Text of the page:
I won't deny your feelings about dogs on the trail; you have every right to feel the way you do. But since dogs ARE allowed on the trail, I think it's important for those who do not like dogs to let the owners know and to be clear about it. A truly responsible dog owner will take every action necessary to either remove the dog from your presence or keep the dog away from you for the moment while they are there (you may already do this and that's great). But if you sit there and stew without saying anything, then you have contributed to the problem. Since some of us are so "thick" (as I was called earlier by someone who doesn't even know my dog), we may need a little help from you to know that you're not okay with our dog. Not saying that's how it should be since we should be able to recognize a person's dislike of our dog, but sometimes, we just might not be paying attention to the quiet hiker over in the corner.
    It's hard to step in someone else's shoes on this issue. Only those who've thru-hiked with a dog know the pure joy it is for both owner and dog. It just brings so much happiness to have your dog with you on the trail; it really does. And when you see your dog getting to live outdoors every day and loving it, you know you've done the right thing in bringing him/her with you. Dogs are animals; most animals want to be outside with the ability to roam. With all the dog rules in this country, we've really denied that to them, and I think it's so sad (although justified). Coy is ecstatic every time we go for a walk. She LOVES it. And once again, we live in a place where she doesn't have to be leashed. She's so well-trained that I can point my finger and she goes in that direction. Yeah, this is just me, but I know there are other dog owners out there who have brought their dogs on a thru-hike and have seen them become better and happier dogs for it. Okay, so yeah, I'm a little obsessed with my dog, I'll admit it.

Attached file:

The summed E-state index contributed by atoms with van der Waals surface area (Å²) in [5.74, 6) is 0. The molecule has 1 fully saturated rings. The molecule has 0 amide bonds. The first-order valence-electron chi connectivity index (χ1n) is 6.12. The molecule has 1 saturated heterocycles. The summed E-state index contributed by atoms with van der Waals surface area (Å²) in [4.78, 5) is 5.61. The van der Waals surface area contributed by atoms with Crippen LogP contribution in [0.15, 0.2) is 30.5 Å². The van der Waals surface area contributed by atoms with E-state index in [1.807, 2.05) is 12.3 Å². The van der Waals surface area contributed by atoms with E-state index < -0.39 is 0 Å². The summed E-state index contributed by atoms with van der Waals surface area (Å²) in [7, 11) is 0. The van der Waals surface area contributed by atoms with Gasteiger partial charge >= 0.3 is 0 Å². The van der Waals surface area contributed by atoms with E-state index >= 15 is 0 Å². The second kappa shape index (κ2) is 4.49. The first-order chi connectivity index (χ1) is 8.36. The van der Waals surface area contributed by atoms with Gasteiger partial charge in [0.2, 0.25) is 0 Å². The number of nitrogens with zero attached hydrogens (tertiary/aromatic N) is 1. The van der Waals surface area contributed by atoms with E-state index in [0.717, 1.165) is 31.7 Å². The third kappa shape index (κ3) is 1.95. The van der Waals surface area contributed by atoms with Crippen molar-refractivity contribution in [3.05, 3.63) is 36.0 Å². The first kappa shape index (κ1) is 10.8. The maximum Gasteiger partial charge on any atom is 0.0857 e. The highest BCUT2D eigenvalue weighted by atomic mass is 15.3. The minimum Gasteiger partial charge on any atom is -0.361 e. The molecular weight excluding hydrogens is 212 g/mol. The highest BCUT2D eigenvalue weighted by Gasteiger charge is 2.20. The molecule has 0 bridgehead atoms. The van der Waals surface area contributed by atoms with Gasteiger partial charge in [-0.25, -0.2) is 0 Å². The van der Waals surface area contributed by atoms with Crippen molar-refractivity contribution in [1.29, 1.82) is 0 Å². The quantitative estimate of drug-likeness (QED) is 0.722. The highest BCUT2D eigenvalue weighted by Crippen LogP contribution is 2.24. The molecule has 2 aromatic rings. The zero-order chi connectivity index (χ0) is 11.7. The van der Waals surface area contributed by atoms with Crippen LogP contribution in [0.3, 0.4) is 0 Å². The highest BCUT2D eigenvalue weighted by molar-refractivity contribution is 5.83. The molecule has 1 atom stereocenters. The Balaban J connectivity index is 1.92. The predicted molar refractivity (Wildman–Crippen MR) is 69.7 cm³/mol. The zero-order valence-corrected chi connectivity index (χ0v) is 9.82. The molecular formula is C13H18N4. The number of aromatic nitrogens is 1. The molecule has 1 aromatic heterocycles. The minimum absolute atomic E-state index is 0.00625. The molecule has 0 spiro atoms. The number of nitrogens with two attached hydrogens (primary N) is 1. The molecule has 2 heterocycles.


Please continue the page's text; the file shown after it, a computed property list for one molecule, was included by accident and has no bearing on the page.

As I said, though, it's really hard for me to step into your shoes and know how you feel. I can try to understand it, but as someone who really enjoys taking her dog on the trail, it is hard.
    I just wish there was a way for us all to get along, but on a trail like the AT, that just isn't going to happen. Too many people with too many conflicting ideas. And dogs are just one of many issues.
    I do apologize if my dog has offended you in anyway. I would appreciate it if you (general "you") would just speak up if I run into you on the trail. I won't get offended. And, just so you know, we did always have a leash with us in case we needed it.
    For now, and I hope forever, dogs are a part of life on the trail. Let's try to stop being so bitter about it and work together to make our trail life more enjoyable.
    Llama, of Doc, Llama & Coy

  19. #19
    Mom of Future Thru-Hiker docllamacoy's Avatar
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    Sorry for the typos, I have a nursing baby in my lap, and sometimes it's hard to type. Guess, I should read it over before I hit send, huh?
    Llama, of Doc, Llama & Coy

  20. #20

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    Quote Originally Posted by docllamacoy
    ... We didn't run into many, if any, who didn't like our dog being on the trail.
    Llama,

    I hear such self-serving, self-laudatory general proclamations from dog owners all the time and they strike me as incredibly lame.

    Did you have some independent research group do anonymous polls after you passed through? How do you know what goes on in anyone's mind? You a mind-reader?

    Do you really expect us to believe hikers are going to say to your face "I don't like your dog" or "I don't like something your dog did"?!

    This is the sort of tunnel vision from owners gets "obivous" and old fast.

    And "voice control"??? I've yet to see a pet dog completely and reliably subject to voice control. I think the concept is like unicorns, a fantasy one only hears about.

    Rain Man

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    Last edited by Rain Man; 05-12-2006 at 15:10.
    [I]ye shall not pollute the land wherein ye are: ... Defile not therefore the land which ye shall inhabit....[/I]. Numbers 35